Eye color often is the genetic trait that fascinates parents the most as a child develops. Will the child's eyes be black, brown, blue, gray, green, hazel or some combination of colors?
How a child looks depends on the genetic material each parent contributes to the child. But the parents' genes can mix and match in many different ways. The influences from each parent aren't known until — surprise — after the child is born!
Your eye color depends on how much of the pigment melanin you have in your iris—the colored part of your eyes. The more pigment you have, the darker your eyes will be. Blue, grey, and green eyes are lighter because they have less melanin in the iris.
Eye color is an inherited trait and determined by a person’s genes. Most people in the world will end up with brown eyes. The next most common colors are blue and grey, and green is the rarest color.
Besides giving our eyes color, melanin helps protect them from the sun. While all eyes have sensitivit
No matter your eye color, it’s important to always protect your eyes when outdoors whether you need prescription sunglasses or not. Make sure you’re well equipped with a pair of sunglasses to reflect the sun’s harmful rays.
How eye color changes during lifetime
Eye colors usually stay the same throughout a person’s lifetime. Certain health conditions and disorders can cause changes in eye color.
Your eye color might appear to change a bit from time to time. For example, your eyes might look like they’re a darker shade of blue if you’re wearing a blue shirt. The change in colors happens when light reflects off of objects around you.
Some people have a ring of darker pigment around the outside of their iris. Providers call this a limbal ring. It can fade and become less noticeable with age.
What is the most common eye color?
About 10,000 years ago, everyone in the world had brown eyes. Scientists believe that the first blue-eyed person had a genetic mutation that caused the body to produce less melanin. Today, about half of the people in the United States have brown eyes.
Eye colors range from very light blue to dark brown. Some eyes also have flecks or spots of darker or lighter colors mixed in. Eye colors can be many different shades of:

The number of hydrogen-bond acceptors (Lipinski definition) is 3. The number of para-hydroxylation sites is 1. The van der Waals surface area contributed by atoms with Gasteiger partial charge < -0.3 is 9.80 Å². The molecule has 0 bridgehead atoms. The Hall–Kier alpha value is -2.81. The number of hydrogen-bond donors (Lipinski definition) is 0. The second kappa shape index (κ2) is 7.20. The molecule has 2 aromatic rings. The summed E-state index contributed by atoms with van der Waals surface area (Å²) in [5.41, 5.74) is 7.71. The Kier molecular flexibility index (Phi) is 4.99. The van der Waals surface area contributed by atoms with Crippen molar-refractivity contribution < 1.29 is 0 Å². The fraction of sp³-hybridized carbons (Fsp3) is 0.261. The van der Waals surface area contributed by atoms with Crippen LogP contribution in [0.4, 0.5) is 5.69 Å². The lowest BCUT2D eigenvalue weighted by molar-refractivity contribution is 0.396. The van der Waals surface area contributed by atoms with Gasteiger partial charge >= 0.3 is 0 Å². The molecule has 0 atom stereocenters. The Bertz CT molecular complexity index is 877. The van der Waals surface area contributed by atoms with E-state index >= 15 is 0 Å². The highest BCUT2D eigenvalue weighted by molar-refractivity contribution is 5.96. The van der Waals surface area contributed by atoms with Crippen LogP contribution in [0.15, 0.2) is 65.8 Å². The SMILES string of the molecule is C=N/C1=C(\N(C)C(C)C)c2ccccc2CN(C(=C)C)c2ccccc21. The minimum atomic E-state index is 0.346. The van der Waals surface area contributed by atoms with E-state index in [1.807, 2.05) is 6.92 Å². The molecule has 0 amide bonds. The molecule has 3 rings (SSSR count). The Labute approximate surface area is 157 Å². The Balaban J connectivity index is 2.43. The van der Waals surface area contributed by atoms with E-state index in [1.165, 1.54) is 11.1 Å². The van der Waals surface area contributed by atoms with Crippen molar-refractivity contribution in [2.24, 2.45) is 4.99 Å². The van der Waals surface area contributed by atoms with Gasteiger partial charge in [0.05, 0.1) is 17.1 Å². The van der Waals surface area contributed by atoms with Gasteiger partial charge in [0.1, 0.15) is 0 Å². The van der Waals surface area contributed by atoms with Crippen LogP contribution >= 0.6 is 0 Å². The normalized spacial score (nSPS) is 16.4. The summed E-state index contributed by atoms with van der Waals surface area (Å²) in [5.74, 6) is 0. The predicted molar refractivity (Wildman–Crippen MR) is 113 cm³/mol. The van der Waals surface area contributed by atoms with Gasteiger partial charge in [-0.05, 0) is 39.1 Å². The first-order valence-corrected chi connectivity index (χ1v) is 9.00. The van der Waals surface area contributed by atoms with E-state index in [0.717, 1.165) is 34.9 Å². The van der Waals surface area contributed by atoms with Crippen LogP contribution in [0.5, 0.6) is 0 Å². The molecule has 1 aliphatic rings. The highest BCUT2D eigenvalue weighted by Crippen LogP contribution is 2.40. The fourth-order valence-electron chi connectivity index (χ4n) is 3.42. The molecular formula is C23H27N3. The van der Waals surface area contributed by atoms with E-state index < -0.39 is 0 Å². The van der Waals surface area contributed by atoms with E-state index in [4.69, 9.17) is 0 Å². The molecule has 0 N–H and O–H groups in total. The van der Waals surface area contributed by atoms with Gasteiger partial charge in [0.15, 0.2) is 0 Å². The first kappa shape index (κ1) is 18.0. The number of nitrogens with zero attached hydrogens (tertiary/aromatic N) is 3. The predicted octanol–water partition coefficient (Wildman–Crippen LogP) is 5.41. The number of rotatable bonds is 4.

- Amber, which some people describe as copper, gold or very light brown.
- Blue or gray, which occurs when someone has no pigment (melanin) in the front layer of the iris. Around 1 in 4 people in the U.S. have blue eyes.
- Brown, which is the most common eye color in the world.
- Green, which is the least common eye color. Only 9% of people in the United States have green eyes.
- Hazel, a combination of brown and green. Hazel eyes may also have flecks or spots of green or brown. In the U.S., about 18% of people have hazel eyes.
What medications affect eye color?
A type of medication called prostaglandins can cause the iris to change color. Providers use prostaglandins to treat glaucoma. Prostaglandin is also the main ingredient in a serum called Latisse® that lengthens eyelashes. These medications can cause the eyes to become darker.
Superstitions about Eye Color
On a side note, eye color has been the source of superstition through the years. The mystically-inclined believe the eyes are the windows to the soul and eye color shows a person's talents. Some personality traits attributed to eye color are:
- Blue-eyed people have rich imaginations.
- Those with green eyes have sharp minds.
- Hazel eyes indicate passionate souls.
- People with brown eyes are calm but have underlying passion.
Now that you know what gives you your eye color, and the importance of protecting your eyes, head to Golden Eye Optometry to grab some stylish frames.
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At Golden Eye Optometry, we view good vision care as front line protection at every age. A routine eye exam can detect more than poor vision. It can shed early light on glaucoma, macular degeneration, cataracts and diabetes.